Eigenvalues
Given a linear transformation A , a non-zero vector x is defined to be an eigenvector of the transformation if it satisfies the eigenvalue equation
- (1)
- for some scalarIn this situation, the scalar is called an "eigenvalue" of A corresponding to the eigenvectorIn other words the result of multiplying b y the matrix is just a scalar multiple of
The key equation in this definition is the eigenvalue equation, Most vectorswill not satisfy such an equation: a typical vector changes direction when acted on by A , so that is not a multiple ofThis means that only certain special vectors are eigenvectors, and only certain special scalars are eigenvalues. Of course, if A is a multiple of the unit matrix, then no vector changes direction, and all non-zero vectors are eigenvectors.
The requirement that the eigenvector be non-zero is imposed because the equation holds for every A and everySince the equation is always trivially true, it is not an interesting case. In contrast, an eigenvalue can be zero in a nontrivial way. Each eigenvector is associated with a specific eigenvalue. One eigenvalue can be associated with several or even with an infinite number of eigenvectors.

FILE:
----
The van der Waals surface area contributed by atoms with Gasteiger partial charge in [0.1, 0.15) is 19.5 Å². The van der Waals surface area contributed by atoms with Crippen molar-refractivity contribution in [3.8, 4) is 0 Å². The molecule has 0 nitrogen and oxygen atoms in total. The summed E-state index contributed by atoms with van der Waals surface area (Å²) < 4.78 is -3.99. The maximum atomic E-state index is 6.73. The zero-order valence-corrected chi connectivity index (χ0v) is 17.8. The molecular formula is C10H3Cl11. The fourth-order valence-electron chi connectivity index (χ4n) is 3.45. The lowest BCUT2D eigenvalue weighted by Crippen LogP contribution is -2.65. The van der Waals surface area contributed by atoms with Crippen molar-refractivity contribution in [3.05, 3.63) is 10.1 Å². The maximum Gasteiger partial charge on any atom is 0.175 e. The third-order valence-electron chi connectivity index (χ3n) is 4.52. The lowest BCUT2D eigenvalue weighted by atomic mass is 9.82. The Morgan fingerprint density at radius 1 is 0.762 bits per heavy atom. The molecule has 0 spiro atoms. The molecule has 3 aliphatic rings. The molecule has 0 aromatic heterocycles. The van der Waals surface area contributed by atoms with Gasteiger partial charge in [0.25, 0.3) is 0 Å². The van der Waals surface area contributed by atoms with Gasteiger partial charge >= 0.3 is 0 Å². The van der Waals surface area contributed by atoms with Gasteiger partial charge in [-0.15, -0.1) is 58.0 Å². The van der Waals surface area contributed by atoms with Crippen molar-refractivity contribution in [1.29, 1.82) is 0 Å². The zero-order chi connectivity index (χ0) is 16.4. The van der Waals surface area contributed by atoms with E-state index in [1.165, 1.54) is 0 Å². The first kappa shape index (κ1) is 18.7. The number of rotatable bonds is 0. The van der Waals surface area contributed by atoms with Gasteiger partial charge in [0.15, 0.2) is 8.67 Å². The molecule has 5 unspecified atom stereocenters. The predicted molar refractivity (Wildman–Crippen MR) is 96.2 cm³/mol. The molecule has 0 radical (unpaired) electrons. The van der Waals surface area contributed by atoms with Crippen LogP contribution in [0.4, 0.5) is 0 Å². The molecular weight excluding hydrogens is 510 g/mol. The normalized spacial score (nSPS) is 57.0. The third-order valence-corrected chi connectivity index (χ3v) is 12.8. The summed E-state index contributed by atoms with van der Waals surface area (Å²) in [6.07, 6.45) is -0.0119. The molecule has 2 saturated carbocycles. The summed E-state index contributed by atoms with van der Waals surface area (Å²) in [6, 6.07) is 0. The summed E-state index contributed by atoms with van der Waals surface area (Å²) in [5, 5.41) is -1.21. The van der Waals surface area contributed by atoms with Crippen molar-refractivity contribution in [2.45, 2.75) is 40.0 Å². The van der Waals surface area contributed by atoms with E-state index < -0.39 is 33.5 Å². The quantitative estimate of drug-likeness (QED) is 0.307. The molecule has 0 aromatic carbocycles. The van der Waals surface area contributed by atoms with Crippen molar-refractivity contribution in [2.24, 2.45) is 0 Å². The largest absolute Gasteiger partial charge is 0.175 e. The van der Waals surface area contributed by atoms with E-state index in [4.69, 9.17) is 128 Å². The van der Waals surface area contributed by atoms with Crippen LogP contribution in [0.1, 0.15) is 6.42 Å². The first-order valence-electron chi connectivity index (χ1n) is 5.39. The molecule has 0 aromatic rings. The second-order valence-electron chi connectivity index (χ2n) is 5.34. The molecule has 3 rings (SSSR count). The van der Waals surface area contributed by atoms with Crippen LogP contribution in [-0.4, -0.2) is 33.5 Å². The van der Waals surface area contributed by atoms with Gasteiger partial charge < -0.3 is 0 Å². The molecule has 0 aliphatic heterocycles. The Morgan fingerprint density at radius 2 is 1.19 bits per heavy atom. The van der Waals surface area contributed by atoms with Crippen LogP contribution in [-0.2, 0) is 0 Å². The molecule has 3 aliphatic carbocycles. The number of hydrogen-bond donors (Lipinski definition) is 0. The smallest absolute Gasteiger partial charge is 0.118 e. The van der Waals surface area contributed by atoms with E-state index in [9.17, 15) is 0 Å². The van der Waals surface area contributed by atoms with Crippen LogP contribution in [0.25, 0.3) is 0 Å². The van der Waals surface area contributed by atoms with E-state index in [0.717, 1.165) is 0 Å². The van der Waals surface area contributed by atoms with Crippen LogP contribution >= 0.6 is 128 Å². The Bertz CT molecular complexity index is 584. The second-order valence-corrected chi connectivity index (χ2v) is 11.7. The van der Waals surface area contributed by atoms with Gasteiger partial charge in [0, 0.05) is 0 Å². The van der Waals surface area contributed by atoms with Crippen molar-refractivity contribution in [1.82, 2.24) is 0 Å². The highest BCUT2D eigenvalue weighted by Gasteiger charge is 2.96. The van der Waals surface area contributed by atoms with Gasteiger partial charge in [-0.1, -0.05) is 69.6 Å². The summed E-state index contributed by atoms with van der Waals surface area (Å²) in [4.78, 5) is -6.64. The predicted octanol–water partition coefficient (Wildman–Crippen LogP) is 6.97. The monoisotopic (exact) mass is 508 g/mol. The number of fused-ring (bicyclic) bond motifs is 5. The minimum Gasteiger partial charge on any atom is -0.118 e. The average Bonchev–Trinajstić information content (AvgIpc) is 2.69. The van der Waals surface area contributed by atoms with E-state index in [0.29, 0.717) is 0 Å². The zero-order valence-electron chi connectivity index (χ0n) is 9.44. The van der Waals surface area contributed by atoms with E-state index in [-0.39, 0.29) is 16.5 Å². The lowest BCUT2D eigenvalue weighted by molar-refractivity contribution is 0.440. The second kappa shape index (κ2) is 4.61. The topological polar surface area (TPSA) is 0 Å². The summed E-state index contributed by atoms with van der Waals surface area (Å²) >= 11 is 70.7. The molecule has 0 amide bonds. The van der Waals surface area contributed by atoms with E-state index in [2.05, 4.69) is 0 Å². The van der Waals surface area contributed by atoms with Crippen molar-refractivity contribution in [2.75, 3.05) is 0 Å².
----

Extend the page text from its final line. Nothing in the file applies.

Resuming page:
acts to stretch the vector not change its direction, sois an eigenvector of A .
From (1) which we may factorise as hence Det where I is the identity matrix.
- We may then form a polynomial equation in and solve it to find the eigenvalues:
- A= A-λI=- which becomes
We can simplify, factorise and solve.